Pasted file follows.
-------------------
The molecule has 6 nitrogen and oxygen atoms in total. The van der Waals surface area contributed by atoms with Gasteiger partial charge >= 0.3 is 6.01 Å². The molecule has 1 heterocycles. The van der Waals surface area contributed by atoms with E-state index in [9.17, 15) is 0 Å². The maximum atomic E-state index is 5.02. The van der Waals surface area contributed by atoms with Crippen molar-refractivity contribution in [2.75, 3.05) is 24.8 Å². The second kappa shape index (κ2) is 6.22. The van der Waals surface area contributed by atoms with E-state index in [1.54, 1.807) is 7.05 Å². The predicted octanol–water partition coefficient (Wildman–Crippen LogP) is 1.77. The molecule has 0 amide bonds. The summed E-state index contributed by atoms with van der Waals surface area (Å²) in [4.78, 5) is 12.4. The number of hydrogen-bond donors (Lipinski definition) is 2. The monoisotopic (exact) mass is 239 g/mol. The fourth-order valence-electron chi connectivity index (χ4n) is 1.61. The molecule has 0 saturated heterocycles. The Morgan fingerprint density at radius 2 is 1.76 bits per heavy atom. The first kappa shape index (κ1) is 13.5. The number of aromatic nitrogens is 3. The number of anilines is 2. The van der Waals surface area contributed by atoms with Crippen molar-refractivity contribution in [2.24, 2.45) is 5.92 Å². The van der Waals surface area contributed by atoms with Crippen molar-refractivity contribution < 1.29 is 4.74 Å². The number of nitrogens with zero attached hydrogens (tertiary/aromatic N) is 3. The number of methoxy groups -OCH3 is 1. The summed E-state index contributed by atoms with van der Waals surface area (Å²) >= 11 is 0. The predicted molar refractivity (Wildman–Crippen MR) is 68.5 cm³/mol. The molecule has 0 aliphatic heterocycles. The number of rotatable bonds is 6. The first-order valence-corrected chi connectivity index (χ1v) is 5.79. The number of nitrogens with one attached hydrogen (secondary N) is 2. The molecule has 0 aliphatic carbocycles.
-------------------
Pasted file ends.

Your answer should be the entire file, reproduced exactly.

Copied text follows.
The molecule has 6 nitrogen and oxygen atoms in total. The van der Waals surface area contributed by atoms with Gasteiger partial charge >= 0.3 is 6.01 Å². The molecule has 1 heterocycles. The van der Waals surface area contributed by atoms with E-state index in [9.17, 15) is 0 Å². The maximum atomic E-state index is 5.02. The van der Waals surface area contributed by atoms with Crippen molar-refractivity contribution in [2.75, 3.05) is 24.8 Å². The second kappa shape index (κ2) is 6.22. The van der Waals surface area contributed by atoms with E-state index in [1.54, 1.807) is 7.05 Å². The predicted octanol–water partition coefficient (Wildman–Crippen LogP) is 1.77. The molecule has 0 amide bonds. The summed E-state index contributed by atoms with van der Waals surface area (Å²) in [4.78, 5) is 12.4. The number of hydrogen-bond donors (Lipinski definition) is 2. The monoisotopic (exact) mass is 239 g/mol. The fourth-order valence-electron chi connectivity index (χ4n) is 1.61. The molecule has 0 saturated heterocycles. The Morgan fingerprint density at radius 2 is 1.76 bits per heavy atom. The first kappa shape index (κ1) is 13.5. The number of aromatic nitrogens is 3. The number of anilines is 2. The van der Waals surface area contributed by atoms with Crippen molar-refractivity contribution in [2.24, 2.45) is 5.92 Å². The van der Waals surface area contributed by atoms with Crippen molar-refractivity contribution < 1.29 is 4.74 Å². The number of nitrogens with zero attached hydrogens (tertiary/aromatic N) is 3. The number of methoxy groups -OCH3 is 1. The summed E-state index contributed by atoms with van der Waals surface area (Å²) >= 11 is 0. The predicted molar refractivity (Wildman–Crippen MR) is 68.5 cm³/mol. The molecule has 0 aliphatic heterocycles. The number of rotatable bonds is 6. The first-order valence-corrected chi connectivity index (χ1v) is 5.79. The number of nitrogens with one attached hydrogen (secondary N) is 2. The molecule has 0 aliphatic carbocycles.